LONDON: Shipping consultancy Drewry said that China’s policy shift is bad news for ocean carriers that are tasked with moving the waste materials. Concerned that laden boxes of waste paper might stand on the quay in China for lengthy periods of time, pending further investigation of contents, several lines decided to tighten up their procedures for the acceptance of bookings in the first place.
According to one major carrier that Drewry spoke with, the company was braced for some volume loss after China gave notice to the WTO in July, but the impact on backhaul shipments “has been negligible so far.” That situation does not appear to be limited to that single line as trade flow statistics out of the US and Europe did not veer off normal seasonal trends at the back end of 2017.
While the disruption to shipping might have been limited thus far, the carrier source did concede that they remain concerned about the situation as waste products can make up half of backhaul voyages. The carrier is most fearful for the most heavily-exposed westbound Transpacific market.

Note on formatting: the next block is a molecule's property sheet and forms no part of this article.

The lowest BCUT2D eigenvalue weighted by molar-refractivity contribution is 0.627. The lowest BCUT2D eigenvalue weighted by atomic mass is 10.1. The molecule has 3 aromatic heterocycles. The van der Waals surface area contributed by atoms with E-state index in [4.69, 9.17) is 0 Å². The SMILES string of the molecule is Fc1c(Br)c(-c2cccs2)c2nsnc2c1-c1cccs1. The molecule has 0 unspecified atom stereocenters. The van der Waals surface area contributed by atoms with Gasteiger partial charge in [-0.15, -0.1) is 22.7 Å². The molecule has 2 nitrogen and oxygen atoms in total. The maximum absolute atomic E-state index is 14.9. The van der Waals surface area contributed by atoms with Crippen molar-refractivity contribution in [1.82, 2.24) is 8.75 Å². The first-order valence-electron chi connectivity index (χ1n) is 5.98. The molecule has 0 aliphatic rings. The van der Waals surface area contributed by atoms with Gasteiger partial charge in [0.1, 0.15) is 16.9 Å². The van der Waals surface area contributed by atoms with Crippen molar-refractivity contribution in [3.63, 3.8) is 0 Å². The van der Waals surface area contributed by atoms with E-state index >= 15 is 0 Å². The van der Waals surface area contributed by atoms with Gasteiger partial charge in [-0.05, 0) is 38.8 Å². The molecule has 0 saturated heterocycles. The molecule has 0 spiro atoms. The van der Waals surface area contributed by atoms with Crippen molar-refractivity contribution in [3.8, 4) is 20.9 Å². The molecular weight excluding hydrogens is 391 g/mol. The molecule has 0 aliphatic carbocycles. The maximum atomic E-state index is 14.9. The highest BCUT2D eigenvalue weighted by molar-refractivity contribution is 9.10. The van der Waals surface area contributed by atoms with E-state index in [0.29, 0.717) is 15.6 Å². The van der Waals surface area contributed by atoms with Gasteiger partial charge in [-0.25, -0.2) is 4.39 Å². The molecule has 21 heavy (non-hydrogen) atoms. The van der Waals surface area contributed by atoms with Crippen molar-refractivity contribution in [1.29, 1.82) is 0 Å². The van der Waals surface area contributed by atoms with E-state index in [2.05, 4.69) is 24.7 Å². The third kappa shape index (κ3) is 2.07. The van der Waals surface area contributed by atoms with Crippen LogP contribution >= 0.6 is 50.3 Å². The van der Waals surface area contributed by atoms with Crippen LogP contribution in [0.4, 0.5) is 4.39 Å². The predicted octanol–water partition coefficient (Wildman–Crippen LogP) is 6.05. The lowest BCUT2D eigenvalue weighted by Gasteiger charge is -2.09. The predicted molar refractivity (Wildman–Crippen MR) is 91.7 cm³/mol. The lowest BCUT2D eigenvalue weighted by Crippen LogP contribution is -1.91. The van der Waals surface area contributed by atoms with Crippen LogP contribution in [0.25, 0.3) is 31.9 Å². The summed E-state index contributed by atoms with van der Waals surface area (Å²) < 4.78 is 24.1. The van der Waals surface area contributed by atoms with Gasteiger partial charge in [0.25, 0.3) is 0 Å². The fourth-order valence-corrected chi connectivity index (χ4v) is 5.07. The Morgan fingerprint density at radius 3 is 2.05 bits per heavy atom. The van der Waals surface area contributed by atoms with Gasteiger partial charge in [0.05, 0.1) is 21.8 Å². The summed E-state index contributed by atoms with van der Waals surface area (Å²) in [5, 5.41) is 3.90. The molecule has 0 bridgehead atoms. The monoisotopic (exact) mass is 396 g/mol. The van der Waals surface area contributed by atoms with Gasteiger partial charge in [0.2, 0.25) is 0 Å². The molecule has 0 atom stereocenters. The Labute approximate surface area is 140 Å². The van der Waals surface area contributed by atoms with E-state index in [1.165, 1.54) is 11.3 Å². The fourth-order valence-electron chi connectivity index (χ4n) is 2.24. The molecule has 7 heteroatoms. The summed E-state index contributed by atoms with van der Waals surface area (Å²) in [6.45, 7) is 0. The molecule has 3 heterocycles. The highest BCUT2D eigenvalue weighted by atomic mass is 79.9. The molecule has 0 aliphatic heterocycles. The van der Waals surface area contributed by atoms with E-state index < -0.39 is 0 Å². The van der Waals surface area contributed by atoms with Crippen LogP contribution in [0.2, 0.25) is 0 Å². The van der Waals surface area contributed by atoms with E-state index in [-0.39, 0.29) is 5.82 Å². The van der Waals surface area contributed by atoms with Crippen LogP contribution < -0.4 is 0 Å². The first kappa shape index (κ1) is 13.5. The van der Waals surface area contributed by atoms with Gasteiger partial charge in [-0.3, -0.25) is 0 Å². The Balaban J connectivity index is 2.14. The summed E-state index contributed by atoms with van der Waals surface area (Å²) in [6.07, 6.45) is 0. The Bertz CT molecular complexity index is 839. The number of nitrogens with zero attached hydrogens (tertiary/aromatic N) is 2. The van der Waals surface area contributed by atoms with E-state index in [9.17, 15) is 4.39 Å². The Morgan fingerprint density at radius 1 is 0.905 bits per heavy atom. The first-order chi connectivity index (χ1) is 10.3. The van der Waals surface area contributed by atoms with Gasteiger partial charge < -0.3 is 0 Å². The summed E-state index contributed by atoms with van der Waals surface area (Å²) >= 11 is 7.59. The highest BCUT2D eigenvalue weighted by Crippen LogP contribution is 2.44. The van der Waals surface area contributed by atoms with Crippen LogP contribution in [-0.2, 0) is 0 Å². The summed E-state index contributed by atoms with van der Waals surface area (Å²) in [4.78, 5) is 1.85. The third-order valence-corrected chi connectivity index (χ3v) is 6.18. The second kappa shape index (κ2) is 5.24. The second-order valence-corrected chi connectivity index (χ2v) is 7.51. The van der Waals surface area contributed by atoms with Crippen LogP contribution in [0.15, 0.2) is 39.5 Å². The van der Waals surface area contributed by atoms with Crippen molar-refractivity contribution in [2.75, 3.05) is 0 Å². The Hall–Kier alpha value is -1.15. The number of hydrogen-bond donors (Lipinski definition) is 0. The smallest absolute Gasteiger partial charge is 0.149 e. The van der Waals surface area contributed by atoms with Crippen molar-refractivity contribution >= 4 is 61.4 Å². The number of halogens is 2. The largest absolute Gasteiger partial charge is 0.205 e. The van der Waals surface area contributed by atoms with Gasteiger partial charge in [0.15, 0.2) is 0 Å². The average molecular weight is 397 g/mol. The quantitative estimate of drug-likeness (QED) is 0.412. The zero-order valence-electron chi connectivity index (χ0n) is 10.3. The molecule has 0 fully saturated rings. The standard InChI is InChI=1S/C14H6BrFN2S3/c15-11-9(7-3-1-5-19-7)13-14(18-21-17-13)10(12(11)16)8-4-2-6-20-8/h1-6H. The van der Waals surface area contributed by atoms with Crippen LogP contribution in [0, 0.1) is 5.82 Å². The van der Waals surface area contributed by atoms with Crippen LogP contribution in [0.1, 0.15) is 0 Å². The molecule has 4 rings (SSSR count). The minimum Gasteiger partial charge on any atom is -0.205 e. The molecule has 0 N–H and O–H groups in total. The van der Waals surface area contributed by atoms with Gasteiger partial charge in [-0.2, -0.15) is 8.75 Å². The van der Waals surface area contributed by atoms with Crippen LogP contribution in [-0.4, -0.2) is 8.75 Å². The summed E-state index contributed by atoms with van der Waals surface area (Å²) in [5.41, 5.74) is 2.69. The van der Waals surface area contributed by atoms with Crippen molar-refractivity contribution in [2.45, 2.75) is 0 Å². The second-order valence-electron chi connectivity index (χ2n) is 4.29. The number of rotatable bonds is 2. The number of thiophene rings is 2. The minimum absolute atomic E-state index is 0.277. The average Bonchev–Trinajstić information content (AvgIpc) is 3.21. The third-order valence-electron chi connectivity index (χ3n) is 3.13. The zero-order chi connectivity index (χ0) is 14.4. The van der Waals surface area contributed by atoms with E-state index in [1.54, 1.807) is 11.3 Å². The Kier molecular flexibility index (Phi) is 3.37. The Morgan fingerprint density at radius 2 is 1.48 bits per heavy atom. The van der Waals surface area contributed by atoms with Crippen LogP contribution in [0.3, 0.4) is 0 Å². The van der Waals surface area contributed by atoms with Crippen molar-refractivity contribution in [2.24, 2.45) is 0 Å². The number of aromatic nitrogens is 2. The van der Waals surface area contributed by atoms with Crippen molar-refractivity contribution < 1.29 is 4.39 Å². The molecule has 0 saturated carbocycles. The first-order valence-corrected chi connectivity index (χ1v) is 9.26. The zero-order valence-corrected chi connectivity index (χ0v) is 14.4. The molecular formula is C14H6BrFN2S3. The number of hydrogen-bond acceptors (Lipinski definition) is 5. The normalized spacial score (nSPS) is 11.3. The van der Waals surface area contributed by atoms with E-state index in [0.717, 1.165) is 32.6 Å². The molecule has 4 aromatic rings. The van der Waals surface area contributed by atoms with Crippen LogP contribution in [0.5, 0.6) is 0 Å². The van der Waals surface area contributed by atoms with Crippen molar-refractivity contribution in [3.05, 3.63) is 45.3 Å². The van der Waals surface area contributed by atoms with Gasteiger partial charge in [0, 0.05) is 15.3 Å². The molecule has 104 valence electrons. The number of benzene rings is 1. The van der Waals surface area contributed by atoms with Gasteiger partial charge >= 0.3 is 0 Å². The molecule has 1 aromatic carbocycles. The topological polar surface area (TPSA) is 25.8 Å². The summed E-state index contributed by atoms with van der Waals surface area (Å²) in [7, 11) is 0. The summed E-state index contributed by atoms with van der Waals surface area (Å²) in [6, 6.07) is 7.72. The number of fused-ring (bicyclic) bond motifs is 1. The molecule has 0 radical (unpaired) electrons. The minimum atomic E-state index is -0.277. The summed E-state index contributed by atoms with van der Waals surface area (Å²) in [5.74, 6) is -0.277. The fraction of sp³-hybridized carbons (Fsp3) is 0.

“It is unclear at this early stage whether China’s new waste quality thresholds can be attained, which puts significantly more tonnage at risk of being incinerated or put into landfill rather than boarding containerships. Other backhaul cargoes, particularly foodstuffs, will ease the pain for shipping lines,” Drewry concluded.
The Chinese Government says that turning away “foreign garbage” will protect the environment. But analysts seem to point out that most of the “foreign garbage” which is consumed by China’s recycling industry comes from domestic sources, not imports.
As for the millions of tonnes of waste that will soon be blocked at China’s border, some of the high-quality waste will find buyers in other countries such as Malaysia, Vietnam or Indonesia. The rest will probably end up in a landfill.